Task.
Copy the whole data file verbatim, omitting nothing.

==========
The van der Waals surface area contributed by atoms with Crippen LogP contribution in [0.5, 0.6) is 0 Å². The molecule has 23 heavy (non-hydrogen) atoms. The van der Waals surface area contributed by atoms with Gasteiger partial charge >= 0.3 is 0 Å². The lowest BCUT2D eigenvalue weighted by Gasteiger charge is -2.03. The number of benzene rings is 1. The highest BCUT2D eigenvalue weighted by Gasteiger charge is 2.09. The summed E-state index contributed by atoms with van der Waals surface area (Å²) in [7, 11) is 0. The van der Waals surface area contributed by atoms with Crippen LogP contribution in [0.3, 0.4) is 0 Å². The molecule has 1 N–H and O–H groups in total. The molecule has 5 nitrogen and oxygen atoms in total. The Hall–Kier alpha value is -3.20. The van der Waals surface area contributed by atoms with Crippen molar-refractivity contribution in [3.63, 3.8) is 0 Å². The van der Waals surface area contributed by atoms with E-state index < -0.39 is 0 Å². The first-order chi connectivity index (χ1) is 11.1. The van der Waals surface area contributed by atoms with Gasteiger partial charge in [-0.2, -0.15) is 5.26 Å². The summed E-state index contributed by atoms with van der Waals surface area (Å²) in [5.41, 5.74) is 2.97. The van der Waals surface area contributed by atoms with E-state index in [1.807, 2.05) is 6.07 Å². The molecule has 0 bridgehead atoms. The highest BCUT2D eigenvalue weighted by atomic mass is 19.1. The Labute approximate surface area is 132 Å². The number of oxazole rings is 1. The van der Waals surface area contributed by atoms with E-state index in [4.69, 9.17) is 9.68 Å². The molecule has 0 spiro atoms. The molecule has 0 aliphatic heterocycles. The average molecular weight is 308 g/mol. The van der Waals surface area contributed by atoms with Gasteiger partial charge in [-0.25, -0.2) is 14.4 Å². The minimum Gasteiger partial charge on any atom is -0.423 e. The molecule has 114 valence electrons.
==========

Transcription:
The van der Waals surface area contributed by atoms with Crippen LogP contribution in [0.5, 0.6) is 0 Å². The molecule has 23 heavy (non-hydrogen) atoms. The van der Waals surface area contributed by atoms with Gasteiger partial charge >= 0.3 is 0 Å². The lowest BCUT2D eigenvalue weighted by Gasteiger charge is -2.03. The number of benzene rings is 1. The highest BCUT2D eigenvalue weighted by Gasteiger charge is 2.09. The summed E-state index contributed by atoms with van der Waals surface area (Å²) in [7, 11) is 0. The van der Waals surface area contributed by atoms with Crippen LogP contribution in [0.3, 0.4) is 0 Å². The molecule has 1 N–H and O–H groups in total. The molecule has 5 nitrogen and oxygen atoms in total. The Hall–Kier alpha value is -3.20. The van der Waals surface area contributed by atoms with Crippen molar-refractivity contribution in [3.63, 3.8) is 0 Å². The van der Waals surface area contributed by atoms with E-state index < -0.39 is 0 Å². The first-order chi connectivity index (χ1) is 11.1. The van der Waals surface area contributed by atoms with Gasteiger partial charge in [-0.2, -0.15) is 5.26 Å². The summed E-state index contributed by atoms with van der Waals surface area (Å²) in [5.41, 5.74) is 2.97. The van der Waals surface area contributed by atoms with E-state index in [1.807, 2.05) is 6.07 Å². The molecule has 0 bridgehead atoms. The highest BCUT2D eigenvalue weighted by atomic mass is 19.1. The Labute approximate surface area is 132 Å². The number of oxazole rings is 1. The van der Waals surface area contributed by atoms with E-state index in [4.69, 9.17) is 9.68 Å². The molecule has 0 spiro atoms. The molecule has 0 aliphatic heterocycles. The average molecular weight is 308 g/mol. The van der Waals surface area contributed by atoms with Gasteiger partial charge in [-0.25, -0.2) is 14.4 Å². The minimum Gasteiger partial charge on any atom is -0.423 e. The molecule has 114 valence electrons.